Background: International guidelines advise universal beta-blocker therapy as either a class I (symptomatic or QTc ≥470 ms) or class II (asymptomatic and QTc <470 ms) recommendation for treatment of long QT syndrome (LQTS).
Objective: The purpose of this study was to evaluate the outcomes of a highly selected cohort of patients with LQTS managed with an observation-only (intentional nontreatment) strategy.
Methods: The cohort was derived from a comprehensive retrospective registry of patients with LQTS. Clinical phenotype and genotype data were collected via review of electronic health records.
Results: Among 661 patients with LQTS, 55 (8.3%) asymptomatic patients (53% female; 16 age <18 years) were managed with intentional nontherapy. Only preventative measures were advised. Mean age at diagnosis was 37.8 ± 21.2 years. Mean QTc was 448 ± 30 ms. None of the patients experienced an LQTS-triggered cardiac event over mean follow-up of 7.5 ± 4.3 years. Compared to the larger treated cohort, this intentionally untreated cohort was less symptomatic, was older at diagnosis, and had lower resting QTc values (P <.0001).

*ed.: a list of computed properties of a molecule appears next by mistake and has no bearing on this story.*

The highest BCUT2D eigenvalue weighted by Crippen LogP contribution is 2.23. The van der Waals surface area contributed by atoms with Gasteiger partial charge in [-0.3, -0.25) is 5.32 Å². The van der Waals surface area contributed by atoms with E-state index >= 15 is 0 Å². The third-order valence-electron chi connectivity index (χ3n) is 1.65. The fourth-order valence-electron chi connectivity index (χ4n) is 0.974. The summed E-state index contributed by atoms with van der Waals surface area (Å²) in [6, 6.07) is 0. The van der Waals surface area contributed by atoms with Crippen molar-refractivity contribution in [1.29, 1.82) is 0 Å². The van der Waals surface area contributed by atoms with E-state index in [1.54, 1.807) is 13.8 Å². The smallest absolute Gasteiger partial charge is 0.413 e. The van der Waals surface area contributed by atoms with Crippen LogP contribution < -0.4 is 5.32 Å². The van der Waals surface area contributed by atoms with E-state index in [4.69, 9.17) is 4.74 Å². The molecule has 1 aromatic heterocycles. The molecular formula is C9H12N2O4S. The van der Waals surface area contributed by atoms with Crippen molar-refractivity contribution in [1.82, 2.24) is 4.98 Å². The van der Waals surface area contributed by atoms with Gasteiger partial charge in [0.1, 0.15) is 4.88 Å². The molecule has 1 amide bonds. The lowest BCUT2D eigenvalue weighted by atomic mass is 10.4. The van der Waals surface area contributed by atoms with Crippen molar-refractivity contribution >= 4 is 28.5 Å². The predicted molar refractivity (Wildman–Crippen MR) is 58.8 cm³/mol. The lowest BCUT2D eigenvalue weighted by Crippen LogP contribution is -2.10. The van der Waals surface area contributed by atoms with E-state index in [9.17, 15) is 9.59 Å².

Conclusion: After careful clinical evaluation, risk assessment, and institution of precautionary measures, an observation-only strategy may be considered in a highly selected group of LQTS patients with a clinical profile that includes asymptomatic status, older age at diagnosis, and QTc <470 ms, with excellent outcomes and better quality of life than LQTS patients treated with beta-blocker. LQTS patients with this low-risk profile should not receive a prophylactic implantable cardioverter-defibrillator.
Keywords: Genetics; Ion channels; Long QT syndrome; Sudden cardiac arrest; Sudden cardiac death.
Copyright © 2020. Published by Elsevier Inc.